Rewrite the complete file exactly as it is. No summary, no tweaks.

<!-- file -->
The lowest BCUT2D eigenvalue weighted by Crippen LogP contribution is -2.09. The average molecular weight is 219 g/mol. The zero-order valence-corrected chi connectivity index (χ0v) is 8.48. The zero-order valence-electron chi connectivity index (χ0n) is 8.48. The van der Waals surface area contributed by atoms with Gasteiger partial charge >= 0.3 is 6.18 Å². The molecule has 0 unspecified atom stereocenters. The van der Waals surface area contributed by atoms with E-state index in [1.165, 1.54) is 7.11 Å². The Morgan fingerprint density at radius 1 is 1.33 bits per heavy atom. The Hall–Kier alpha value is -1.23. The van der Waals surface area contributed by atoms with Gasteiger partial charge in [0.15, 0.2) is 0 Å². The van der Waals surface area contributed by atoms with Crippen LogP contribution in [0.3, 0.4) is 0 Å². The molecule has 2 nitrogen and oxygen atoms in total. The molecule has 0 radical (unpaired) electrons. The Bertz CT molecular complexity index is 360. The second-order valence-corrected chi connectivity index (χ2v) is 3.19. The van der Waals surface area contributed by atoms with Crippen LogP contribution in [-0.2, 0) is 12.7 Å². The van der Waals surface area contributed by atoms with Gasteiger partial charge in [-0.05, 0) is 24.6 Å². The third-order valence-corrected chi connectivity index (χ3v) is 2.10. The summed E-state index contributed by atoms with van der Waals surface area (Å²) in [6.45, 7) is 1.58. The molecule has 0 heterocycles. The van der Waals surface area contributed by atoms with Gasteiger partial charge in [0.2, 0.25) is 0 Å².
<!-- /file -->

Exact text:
The lowest BCUT2D eigenvalue weighted by Crippen LogP contribution is -2.09. The average molecular weight is 219 g/mol. The zero-order valence-corrected chi connectivity index (χ0v) is 8.48. The zero-order valence-electron chi connectivity index (χ0n) is 8.48. The van der Waals surface area contributed by atoms with Gasteiger partial charge >= 0.3 is 6.18 Å². The molecule has 0 unspecified atom stereocenters. The van der Waals surface area contributed by atoms with E-state index in [1.165, 1.54) is 7.11 Å². The Morgan fingerprint density at radius 1 is 1.33 bits per heavy atom. The Hall–Kier alpha value is -1.23. The van der Waals surface area contributed by atoms with Gasteiger partial charge in [0.15, 0.2) is 0 Å². The van der Waals surface area contributed by atoms with Crippen LogP contribution in [0.3, 0.4) is 0 Å². The molecule has 2 nitrogen and oxygen atoms in total. The molecule has 0 radical (unpaired) electrons. The Bertz CT molecular complexity index is 360. The second-order valence-corrected chi connectivity index (χ2v) is 3.19. The van der Waals surface area contributed by atoms with Crippen LogP contribution in [-0.2, 0) is 12.7 Å². The van der Waals surface area contributed by atoms with Gasteiger partial charge in [-0.05, 0) is 24.6 Å². The third-order valence-corrected chi connectivity index (χ3v) is 2.10. The summed E-state index contributed by atoms with van der Waals surface area (Å²) in [6.45, 7) is 1.58. The molecule has 0 heterocycles. The van der Waals surface area contributed by atoms with Gasteiger partial charge in [0.2, 0.25) is 0 Å².